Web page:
- Draft a team plan
- Understand the need to report
- Draft a Progress Report
Followed by two examples from the PMI exam:
Sending letters, memos, reports, emails, and faxes to share information is an example of which type of communication?
- A. Direct
- B. Interactive
- C. Pull
- D. Push
A project charter is an output of which Process Group?
- A. Executing
- B. Planning
- C. Initiating
- D. Closing
The (rhetorical) question is: do these kinds of exams create better project leaders? Is their focus not too heavily placed on memorising lists and procedures?
Recognised project management certificates
Many project leaders in training want a ‘recognised’ training course. The tricky question there is: recognised by whom? There is a lot of choice… Of the many project management schools and systems mentioned above, certificates can sometimes be obtained for project leaders (PRINCE2, IPMA, PMI, DSDM, SCRUM, MSP) and sometimes also for entire organisations (especially the project maturity systems). I would like to say that fortunately, there are also many ‘free’ methods that only describe a system in a book and/or course without a certificate (Project-based work, XP, Project-based creation, etc.), because the costs of certification are rather high. More fundamentally, however, the problem with certificates is that the exams are very strongly focused on reproducing procedures, step-by-step plans, quadrants, flowcharts and diagrams, often in the form of multiple choice exams. If only projects were as simple in practice.
When it comes to choosing a project management training course or system for your organisation, more is often not better. The KISS philosophy (Keep It Simple, Stupid) certainly applies to projects as well. For most people, general project management training or a few days of project-based work is sufficient to become a project leader. Because the underlying essence of project management in all systems is very similar, a greater degree of interchangeability exists than the multitude of systems and separate qualifications would have you believe. Someone who has taken a course in project-based work will be able to work quickly in a PRINCE2-like environment and vice versa. Only the agile project management approach is fundamentally different and not interchangeable with ‘regular’ project management.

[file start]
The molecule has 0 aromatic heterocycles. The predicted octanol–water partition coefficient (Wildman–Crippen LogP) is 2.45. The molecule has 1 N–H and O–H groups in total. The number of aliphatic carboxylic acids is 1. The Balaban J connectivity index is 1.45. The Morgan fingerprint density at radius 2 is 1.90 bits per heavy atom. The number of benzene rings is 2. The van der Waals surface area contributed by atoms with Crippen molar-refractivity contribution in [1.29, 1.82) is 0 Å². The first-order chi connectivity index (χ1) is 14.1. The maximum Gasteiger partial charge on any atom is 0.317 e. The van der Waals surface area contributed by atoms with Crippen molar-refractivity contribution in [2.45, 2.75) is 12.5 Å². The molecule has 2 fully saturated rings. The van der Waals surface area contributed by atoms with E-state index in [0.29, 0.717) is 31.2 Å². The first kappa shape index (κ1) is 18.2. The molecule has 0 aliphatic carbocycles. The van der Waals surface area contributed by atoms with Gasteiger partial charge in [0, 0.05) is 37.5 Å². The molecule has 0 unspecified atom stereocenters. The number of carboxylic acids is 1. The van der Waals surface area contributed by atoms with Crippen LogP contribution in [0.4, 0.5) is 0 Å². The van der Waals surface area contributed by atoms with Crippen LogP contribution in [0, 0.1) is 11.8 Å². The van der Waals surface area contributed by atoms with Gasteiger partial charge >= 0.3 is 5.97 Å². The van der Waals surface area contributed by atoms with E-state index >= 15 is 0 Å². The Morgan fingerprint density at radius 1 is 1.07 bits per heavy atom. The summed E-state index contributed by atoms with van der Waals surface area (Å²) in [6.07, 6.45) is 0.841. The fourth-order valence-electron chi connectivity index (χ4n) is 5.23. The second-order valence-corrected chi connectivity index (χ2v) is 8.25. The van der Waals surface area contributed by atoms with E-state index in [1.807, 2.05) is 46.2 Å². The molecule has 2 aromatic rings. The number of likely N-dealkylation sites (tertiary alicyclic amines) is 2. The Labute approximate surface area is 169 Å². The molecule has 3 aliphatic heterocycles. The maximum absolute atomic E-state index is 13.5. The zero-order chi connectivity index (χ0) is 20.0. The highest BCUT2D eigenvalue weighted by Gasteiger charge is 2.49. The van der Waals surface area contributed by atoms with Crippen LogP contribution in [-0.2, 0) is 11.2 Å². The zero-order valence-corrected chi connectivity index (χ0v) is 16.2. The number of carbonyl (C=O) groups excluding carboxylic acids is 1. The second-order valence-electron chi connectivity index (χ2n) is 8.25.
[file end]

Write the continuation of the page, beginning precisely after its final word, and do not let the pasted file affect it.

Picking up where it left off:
Those who would like to receive certified training mainly have a choice between PRINCE2, IPMA and PMI. Sometimes an organisation has made the choice for you and all project leaders are expected to obtain a diploma in the chosen system.
Please have a look at our project management training course where we have tried to offer the most essential elements of project management in a compact course. We also do offer training courses to prepare you for one of the available (often multiple choice) exams of a certificate. Our own preference for learning how to become a project leader may be clear after this article: keep it simple and essential, that is what usually works in real life projects.
This article was written by Wouter Baars. Wouter is one of the freelance project management consultants at www.projectmanagement-training.net